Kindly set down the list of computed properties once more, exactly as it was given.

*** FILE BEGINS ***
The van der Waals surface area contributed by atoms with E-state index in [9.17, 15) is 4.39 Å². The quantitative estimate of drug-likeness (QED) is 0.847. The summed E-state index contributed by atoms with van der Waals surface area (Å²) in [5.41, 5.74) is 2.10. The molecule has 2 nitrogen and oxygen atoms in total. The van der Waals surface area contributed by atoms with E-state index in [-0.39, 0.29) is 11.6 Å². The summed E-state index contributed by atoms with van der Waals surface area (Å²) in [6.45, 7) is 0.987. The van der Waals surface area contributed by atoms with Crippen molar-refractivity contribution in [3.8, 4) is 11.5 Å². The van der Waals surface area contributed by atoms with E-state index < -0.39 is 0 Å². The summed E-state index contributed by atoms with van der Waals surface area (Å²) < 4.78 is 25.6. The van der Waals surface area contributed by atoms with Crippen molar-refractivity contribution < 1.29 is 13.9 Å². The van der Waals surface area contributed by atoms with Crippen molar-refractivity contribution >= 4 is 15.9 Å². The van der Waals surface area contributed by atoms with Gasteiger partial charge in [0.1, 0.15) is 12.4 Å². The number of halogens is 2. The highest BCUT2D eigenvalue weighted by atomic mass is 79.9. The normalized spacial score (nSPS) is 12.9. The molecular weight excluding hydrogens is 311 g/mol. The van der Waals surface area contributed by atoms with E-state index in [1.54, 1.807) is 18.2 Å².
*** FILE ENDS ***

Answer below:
The van der Waals surface area contributed by atoms with E-state index in [9.17, 15) is 4.39 Å². The quantitative estimate of drug-likeness (QED) is 0.847. The summed E-state index contributed by atoms with van der Waals surface area (Å²) in [5.41, 5.74) is 2.10. The molecule has 2 nitrogen and oxygen atoms in total. The van der Waals surface area contributed by atoms with E-state index in [-0.39, 0.29) is 11.6 Å². The summed E-state index contributed by atoms with van der Waals surface area (Å²) in [6.45, 7) is 0.987. The van der Waals surface area contributed by atoms with Crippen molar-refractivity contribution in [3.8, 4) is 11.5 Å². The van der Waals surface area contributed by atoms with E-state index < -0.39 is 0 Å². The summed E-state index contributed by atoms with van der Waals surface area (Å²) < 4.78 is 25.6. The van der Waals surface area contributed by atoms with Crippen molar-refractivity contribution < 1.29 is 13.9 Å². The van der Waals surface area contributed by atoms with Crippen molar-refractivity contribution >= 4 is 15.9 Å². The van der Waals surface area contributed by atoms with Gasteiger partial charge in [0.1, 0.15) is 12.4 Å². The number of halogens is 2. The highest BCUT2D eigenvalue weighted by atomic mass is 79.9. The normalized spacial score (nSPS) is 12.9. The molecular weight excluding hydrogens is 311 g/mol. The van der Waals surface area contributed by atoms with E-state index in [1.54, 1.807) is 18.2 Å².